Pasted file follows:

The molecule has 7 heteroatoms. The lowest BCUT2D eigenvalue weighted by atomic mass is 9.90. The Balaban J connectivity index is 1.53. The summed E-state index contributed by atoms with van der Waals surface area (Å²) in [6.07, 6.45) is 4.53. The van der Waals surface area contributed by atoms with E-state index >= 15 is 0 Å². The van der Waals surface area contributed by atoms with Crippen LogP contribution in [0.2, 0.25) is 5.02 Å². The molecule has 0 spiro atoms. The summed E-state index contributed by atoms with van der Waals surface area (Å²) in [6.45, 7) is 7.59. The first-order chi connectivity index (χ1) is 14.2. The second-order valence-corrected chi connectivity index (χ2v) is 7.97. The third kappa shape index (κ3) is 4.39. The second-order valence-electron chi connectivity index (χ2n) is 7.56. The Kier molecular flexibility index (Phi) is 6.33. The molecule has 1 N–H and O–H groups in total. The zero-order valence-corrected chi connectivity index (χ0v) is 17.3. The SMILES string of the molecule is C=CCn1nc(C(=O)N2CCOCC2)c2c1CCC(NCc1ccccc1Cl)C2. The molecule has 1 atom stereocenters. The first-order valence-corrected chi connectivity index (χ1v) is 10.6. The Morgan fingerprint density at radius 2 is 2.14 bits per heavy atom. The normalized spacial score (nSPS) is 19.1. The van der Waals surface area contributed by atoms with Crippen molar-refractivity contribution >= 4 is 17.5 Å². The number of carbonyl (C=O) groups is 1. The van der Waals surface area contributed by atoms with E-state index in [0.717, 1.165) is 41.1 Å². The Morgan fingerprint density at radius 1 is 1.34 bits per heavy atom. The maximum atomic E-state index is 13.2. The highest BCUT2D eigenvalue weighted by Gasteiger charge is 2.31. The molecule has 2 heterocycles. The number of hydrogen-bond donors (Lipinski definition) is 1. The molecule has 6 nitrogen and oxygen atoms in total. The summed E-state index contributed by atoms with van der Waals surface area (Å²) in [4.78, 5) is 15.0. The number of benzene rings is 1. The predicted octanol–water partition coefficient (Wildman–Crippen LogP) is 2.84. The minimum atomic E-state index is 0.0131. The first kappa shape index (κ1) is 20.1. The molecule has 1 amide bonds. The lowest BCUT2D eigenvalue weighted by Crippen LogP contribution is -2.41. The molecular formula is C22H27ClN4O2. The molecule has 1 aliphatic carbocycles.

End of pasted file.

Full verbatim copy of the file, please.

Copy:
The molecule has 7 heteroatoms. The lowest BCUT2D eigenvalue weighted by atomic mass is 9.90. The Balaban J connectivity index is 1.53. The summed E-state index contributed by atoms with van der Waals surface area (Å²) in [6.07, 6.45) is 4.53. The van der Waals surface area contributed by atoms with E-state index >= 15 is 0 Å². The van der Waals surface area contributed by atoms with Crippen LogP contribution in [0.2, 0.25) is 5.02 Å². The molecule has 0 spiro atoms. The summed E-state index contributed by atoms with van der Waals surface area (Å²) in [6.45, 7) is 7.59. The first-order chi connectivity index (χ1) is 14.2. The second-order valence-corrected chi connectivity index (χ2v) is 7.97. The third kappa shape index (κ3) is 4.39. The second-order valence-electron chi connectivity index (χ2n) is 7.56. The Kier molecular flexibility index (Phi) is 6.33. The molecule has 1 N–H and O–H groups in total. The zero-order valence-corrected chi connectivity index (χ0v) is 17.3. The SMILES string of the molecule is C=CCn1nc(C(=O)N2CCOCC2)c2c1CCC(NCc1ccccc1Cl)C2. The molecule has 1 atom stereocenters. The first-order valence-corrected chi connectivity index (χ1v) is 10.6. The Morgan fingerprint density at radius 2 is 2.14 bits per heavy atom. The normalized spacial score (nSPS) is 19.1. The van der Waals surface area contributed by atoms with Crippen molar-refractivity contribution >= 4 is 17.5 Å². The number of carbonyl (C=O) groups is 1. The van der Waals surface area contributed by atoms with E-state index in [0.717, 1.165) is 41.1 Å². The Morgan fingerprint density at radius 1 is 1.34 bits per heavy atom. The maximum atomic E-state index is 13.2. The highest BCUT2D eigenvalue weighted by Gasteiger charge is 2.31. The molecule has 2 heterocycles. The number of hydrogen-bond donors (Lipinski definition) is 1. The molecule has 6 nitrogen and oxygen atoms in total. The summed E-state index contributed by atoms with van der Waals surface area (Å²) in [4.78, 5) is 15.0. The number of benzene rings is 1. The predicted octanol–water partition coefficient (Wildman–Crippen LogP) is 2.84. The minimum atomic E-state index is 0.0131. The first kappa shape index (κ1) is 20.1. The molecule has 1 amide bonds. The lowest BCUT2D eigenvalue weighted by Crippen LogP contribution is -2.41. The molecular formula is C22H27ClN4O2. The molecule has 1 aliphatic carbocycles.